Supply Chain Training. Cummins trains employees responsible for supply chain management on Corporate Responsibility. We require all Cummins employees to comply with, and have training on, the Cummins Code of Business Conduct, which includes provisions prohibiting forced or child labor.
Due diligence processes for slavery and human trafficking
As part of our initiative to identify and mitigate risk we have in place systems to:
• Identify and assess potential risk areas when considering taking on new suppliers and regularly review our existing supply chains.
• Mitigate the risk of slavery and human trafficking occurring in our supply chains.
• Monitor potential risk areas in our supply chains.
• Protect whistle blowers.
We have zero tolerance to slavery and human trafficking. To maintain awareness and ensure a high level of understanding of the risks of modern slavery and human trafficking in our businesses our Code of Business Conduct is available on the Intranet.
SPECIFIC UNITED KINGDOM DISCLOSURES:
Structure and Supply Chains
Cummins’ UK presence is comprised of four manufacturing sites and additional 14 associated sites including parts reconditioning, distribution and administration. We employ approximately 5000 employees in the UK. In 2017 Cummins imported approximately £1.6B of parts and materials into the UK, approximately 30% of which was imported from the EU. Of all Cummins’ global imports into the UK, approximately 45% came directly from Cummins Inc. or a Cummins affiliate.
Policies on Modern Slavery
In March 2018, Cummins launched its Human Rights policy which applies to Cummins entities worldwide. The policy prohibits the use of all forms of child labor and forced labor, including threat of force or penalty, prison labor, indentured labor, bonded labor, military labor, slave labor and any form of human trafficking.
Cummins’ Human Rights policy and our Code of Business Conduct reflect and further detail our company’s commitment to human rights. In our Code of Business Conduct, we state: “We will embrace diverse perspectives and backgrounds, and treat all people with dignity and respect.” Our Code further states:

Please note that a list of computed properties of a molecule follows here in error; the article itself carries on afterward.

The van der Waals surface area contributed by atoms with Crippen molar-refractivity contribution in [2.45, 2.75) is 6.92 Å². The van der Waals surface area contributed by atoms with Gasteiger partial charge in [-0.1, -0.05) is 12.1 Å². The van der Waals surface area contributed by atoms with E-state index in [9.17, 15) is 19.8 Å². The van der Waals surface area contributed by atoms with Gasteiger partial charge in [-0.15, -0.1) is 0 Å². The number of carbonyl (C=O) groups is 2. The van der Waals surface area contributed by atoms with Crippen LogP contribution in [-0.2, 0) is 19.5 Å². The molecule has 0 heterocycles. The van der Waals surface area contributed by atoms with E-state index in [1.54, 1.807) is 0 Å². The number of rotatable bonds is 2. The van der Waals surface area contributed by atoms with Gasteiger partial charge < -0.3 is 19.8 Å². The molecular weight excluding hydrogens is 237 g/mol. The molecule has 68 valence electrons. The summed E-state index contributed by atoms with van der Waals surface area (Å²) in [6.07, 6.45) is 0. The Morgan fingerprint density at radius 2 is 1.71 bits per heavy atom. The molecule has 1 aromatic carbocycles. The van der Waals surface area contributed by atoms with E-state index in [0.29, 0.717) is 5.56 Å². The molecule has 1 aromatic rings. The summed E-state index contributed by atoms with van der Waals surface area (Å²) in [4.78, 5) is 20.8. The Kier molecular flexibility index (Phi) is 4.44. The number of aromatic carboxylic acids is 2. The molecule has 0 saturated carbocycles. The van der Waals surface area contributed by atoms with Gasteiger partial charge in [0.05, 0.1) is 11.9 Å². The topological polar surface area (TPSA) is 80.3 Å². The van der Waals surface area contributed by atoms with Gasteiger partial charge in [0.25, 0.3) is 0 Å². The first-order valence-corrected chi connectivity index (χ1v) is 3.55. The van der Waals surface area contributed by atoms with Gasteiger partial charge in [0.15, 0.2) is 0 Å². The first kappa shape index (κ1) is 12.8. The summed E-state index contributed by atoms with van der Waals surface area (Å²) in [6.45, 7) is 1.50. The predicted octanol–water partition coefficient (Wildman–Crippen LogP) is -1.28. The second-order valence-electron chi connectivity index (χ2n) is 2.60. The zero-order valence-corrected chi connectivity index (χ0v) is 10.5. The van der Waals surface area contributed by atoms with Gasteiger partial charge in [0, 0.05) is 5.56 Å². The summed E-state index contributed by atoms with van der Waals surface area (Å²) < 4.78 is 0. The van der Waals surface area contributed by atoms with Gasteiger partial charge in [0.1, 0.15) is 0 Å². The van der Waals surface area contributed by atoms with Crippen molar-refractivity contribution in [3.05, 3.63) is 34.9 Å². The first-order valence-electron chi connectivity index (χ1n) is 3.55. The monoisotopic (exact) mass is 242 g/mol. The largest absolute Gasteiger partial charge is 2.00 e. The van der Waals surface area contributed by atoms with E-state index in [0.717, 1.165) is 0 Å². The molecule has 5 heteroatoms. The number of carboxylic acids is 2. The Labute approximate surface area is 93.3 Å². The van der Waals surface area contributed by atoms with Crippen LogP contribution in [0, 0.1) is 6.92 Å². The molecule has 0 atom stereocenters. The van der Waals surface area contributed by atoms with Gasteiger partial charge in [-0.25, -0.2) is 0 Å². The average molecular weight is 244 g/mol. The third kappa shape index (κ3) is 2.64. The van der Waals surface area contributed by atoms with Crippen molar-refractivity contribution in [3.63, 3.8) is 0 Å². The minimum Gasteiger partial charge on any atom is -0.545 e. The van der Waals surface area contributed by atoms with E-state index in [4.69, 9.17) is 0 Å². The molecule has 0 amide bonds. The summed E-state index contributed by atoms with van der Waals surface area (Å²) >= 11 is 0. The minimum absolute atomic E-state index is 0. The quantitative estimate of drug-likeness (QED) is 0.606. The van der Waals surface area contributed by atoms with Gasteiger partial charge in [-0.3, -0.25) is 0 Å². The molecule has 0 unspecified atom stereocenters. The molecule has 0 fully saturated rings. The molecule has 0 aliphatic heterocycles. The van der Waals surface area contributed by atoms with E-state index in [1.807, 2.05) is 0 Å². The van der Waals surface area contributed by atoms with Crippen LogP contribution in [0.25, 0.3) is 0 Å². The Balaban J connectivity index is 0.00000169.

“We support human rights around the world, and will comply with all applicable laws regarding the treatment of our employees and other stakeholders. We will not tolerate child or forced labor anywhere and we will not do business with any company that does (. . .) Our commitment to fair treatment and human rights also extends to our joint ventures, suppliers and other partners. We will insist our suppliers and partners treat their stakeholders in a way that is consistent with our values through our Supplier Code of Conduct.”
Additionally, through our Supplier Code of Conduct, we ensure our suppliers and partners understand our values and treat their employees and business partners in a way that is consistent with those values. The Supplier Code of Conduct states:
“Suppliers must not use slavery or involuntary labor of any kind, including prison labor, debt bondage, or forced labor by governments and suppliers must not be involved in human trafficking. Suppliers must not use corporal punishment, physical or psychological abuse, threats or violence, or other forms of physical or mental coercion. There must not be unreasonable restrictions on the ability of employees to enter or exit the workplace.”
Due Diligence Processes and Risk Assessment
Due to the nature of Cummins business, we have initiated processes to identify and combat risks within our supply chain. In 2019, Cummins is taking steps to assess and mitigate human-rights risks within our supply chain with a focus on suppliers we engage in our UK business. These steps include:
Identification of UK-based suppliers that impose human-rights related risks (targeted suppliers). These include suppliers that provide labor-related services to Cummins’ entities located in the UK. Examples include but are not limited to: catering, cleaning, security and logistics services.
Cummins expects all targeted suppliers to comply with the Cummins Supplier Code of Conduct.
Targeted suppliers will be included as part of supplier annual review to ensure compliance with the Cummins Supplier Code of Conduct.
Cummins is actively studying methods to integrate specific human-rights due diligence as part of global supplier appointment process in 2019 for suppliers that pose heightened human rights violations risk.
Cummins will measure its effectiveness by confirming that the targeted suppliers certify compliance with the Cummins Supplier Code of Conduct. Cummins will continuously improve by evaluating processes to identify suppliers which present human rights violation risks.
Training for Staff
In addition to classroom and online training of Cummins Code of Business Conduct to all Cummins employees globally, online training on Cummins Human Rights policy will be launched to specific employee audiences in 2019.
This statement is (i) made pursuant to section 54(1) of the Modern Slavery Act 2015 and constitutes our company’s slavery and human trafficking statement for the financial year ending 31st December 2018 and (ii) approved and signed by relevant directors on 22 March 2019.